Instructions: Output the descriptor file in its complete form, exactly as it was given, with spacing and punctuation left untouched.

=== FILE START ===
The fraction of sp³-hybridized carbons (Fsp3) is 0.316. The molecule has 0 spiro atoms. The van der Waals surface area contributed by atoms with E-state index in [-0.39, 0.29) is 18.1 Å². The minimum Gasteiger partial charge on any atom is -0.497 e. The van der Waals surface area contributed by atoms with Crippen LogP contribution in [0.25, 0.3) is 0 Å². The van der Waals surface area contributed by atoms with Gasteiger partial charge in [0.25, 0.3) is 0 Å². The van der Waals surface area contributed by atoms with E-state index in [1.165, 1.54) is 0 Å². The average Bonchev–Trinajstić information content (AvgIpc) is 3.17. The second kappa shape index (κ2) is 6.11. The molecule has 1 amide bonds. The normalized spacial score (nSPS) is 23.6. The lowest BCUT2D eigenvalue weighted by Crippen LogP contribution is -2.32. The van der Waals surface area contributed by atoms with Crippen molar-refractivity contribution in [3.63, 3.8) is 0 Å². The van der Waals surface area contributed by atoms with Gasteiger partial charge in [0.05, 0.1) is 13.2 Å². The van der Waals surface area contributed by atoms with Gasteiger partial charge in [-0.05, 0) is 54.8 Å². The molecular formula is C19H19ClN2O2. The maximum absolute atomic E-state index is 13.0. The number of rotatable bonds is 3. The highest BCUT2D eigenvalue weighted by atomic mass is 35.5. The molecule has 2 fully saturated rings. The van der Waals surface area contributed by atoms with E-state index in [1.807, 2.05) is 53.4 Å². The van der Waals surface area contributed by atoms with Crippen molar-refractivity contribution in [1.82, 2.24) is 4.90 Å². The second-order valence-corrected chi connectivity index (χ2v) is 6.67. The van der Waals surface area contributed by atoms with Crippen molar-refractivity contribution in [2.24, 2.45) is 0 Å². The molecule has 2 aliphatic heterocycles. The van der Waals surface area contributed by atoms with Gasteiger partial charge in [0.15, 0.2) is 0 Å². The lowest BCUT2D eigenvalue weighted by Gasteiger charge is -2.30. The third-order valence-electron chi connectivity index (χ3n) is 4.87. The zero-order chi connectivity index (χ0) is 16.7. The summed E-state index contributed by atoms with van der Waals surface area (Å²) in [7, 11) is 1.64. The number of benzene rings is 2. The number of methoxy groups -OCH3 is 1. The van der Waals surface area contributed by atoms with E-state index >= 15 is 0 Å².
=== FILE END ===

The fraction of sp³-hybridized carbons (Fsp3) is 0.316. The molecule has 0 spiro atoms. The van der Waals surface area contributed by atoms with E-state index in [-0.39, 0.29) is 18.1 Å². The minimum Gasteiger partial charge on any atom is -0.497 e. The van der Waals surface area contributed by atoms with Crippen LogP contribution in [0.25, 0.3) is 0 Å². The van der Waals surface area contributed by atoms with Gasteiger partial charge in [0.25, 0.3) is 0 Å². The van der Waals surface area contributed by atoms with E-state index in [1.165, 1.54) is 0 Å². The average Bonchev–Trinajstić information content (AvgIpc) is 3.17. The second kappa shape index (κ2) is 6.11. The molecule has 1 amide bonds. The normalized spacial score (nSPS) is 23.6. The lowest BCUT2D eigenvalue weighted by Crippen LogP contribution is -2.32. The van der Waals surface area contributed by atoms with Crippen molar-refractivity contribution in [3.63, 3.8) is 0 Å². The van der Waals surface area contributed by atoms with Gasteiger partial charge in [0.05, 0.1) is 13.2 Å². The van der Waals surface area contributed by atoms with Gasteiger partial charge in [-0.05, 0) is 54.8 Å². The molecular formula is C19H19ClN2O2. The maximum absolute atomic E-state index is 13.0. The number of rotatable bonds is 3. The highest BCUT2D eigenvalue weighted by atomic mass is 35.5. The molecule has 2 fully saturated rings. The van der Waals surface area contributed by atoms with E-state index in [1.807, 2.05) is 53.4 Å². The van der Waals surface area contributed by atoms with Crippen molar-refractivity contribution in [1.82, 2.24) is 4.90 Å². The second-order valence-corrected chi connectivity index (χ2v) is 6.67. The van der Waals surface area contributed by atoms with Crippen molar-refractivity contribution in [2.24, 2.45) is 0 Å². The molecule has 2 aliphatic heterocycles. The van der Waals surface area contributed by atoms with Gasteiger partial charge in [0.15, 0.2) is 0 Å². The lowest BCUT2D eigenvalue weighted by Gasteiger charge is -2.30. The third-order valence-electron chi connectivity index (χ3n) is 4.87. The zero-order chi connectivity index (χ0) is 16.7. The summed E-state index contributed by atoms with van der Waals surface area (Å²) in [7, 11) is 1.64. The number of benzene rings is 2. The number of methoxy groups -OCH3 is 1. The van der Waals surface area contributed by atoms with E-state index >= 15 is 0 Å².